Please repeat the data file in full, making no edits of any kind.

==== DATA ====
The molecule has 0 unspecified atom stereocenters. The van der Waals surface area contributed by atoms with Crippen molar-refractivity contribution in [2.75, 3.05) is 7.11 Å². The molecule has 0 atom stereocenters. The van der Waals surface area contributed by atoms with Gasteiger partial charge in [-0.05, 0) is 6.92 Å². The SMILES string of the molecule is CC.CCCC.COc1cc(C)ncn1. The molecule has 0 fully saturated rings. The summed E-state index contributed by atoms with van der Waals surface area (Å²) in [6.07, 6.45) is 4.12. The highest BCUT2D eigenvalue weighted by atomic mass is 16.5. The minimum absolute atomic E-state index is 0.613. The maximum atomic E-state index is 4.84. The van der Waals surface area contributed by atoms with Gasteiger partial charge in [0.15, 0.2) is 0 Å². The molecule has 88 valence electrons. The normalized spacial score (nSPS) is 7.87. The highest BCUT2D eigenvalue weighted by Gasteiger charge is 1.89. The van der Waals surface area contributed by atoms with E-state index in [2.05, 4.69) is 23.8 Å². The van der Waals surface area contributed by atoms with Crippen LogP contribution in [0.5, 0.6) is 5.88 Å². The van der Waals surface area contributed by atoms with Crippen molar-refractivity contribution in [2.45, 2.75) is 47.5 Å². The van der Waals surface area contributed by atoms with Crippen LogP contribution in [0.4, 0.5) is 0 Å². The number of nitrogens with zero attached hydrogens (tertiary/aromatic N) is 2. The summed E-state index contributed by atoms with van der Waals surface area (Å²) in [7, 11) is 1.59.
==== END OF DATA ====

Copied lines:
The molecule has 0 unspecified atom stereocenters. The van der Waals surface area contributed by atoms with Crippen molar-refractivity contribution in [2.75, 3.05) is 7.11 Å². The molecule has 0 atom stereocenters. The van der Waals surface area contributed by atoms with Gasteiger partial charge in [-0.05, 0) is 6.92 Å². The SMILES string of the molecule is CC.CCCC.COc1cc(C)ncn1. The molecule has 0 fully saturated rings. The summed E-state index contributed by atoms with van der Waals surface area (Å²) in [6.07, 6.45) is 4.12. The highest BCUT2D eigenvalue weighted by atomic mass is 16.5. The minimum absolute atomic E-state index is 0.613. The maximum atomic E-state index is 4.84. The van der Waals surface area contributed by atoms with Gasteiger partial charge in [0.15, 0.2) is 0 Å². The molecule has 88 valence electrons. The normalized spacial score (nSPS) is 7.87. The highest BCUT2D eigenvalue weighted by Gasteiger charge is 1.89. The van der Waals surface area contributed by atoms with E-state index in [2.05, 4.69) is 23.8 Å². The van der Waals surface area contributed by atoms with Crippen LogP contribution in [0.5, 0.6) is 5.88 Å². The van der Waals surface area contributed by atoms with Crippen molar-refractivity contribution in [2.45, 2.75) is 47.5 Å². The van der Waals surface area contributed by atoms with Crippen LogP contribution in [0.4, 0.5) is 0 Å². The number of nitrogens with zero attached hydrogens (tertiary/aromatic N) is 2. The summed E-state index contributed by atoms with van der Waals surface area (Å²) in [7, 11) is 1.59.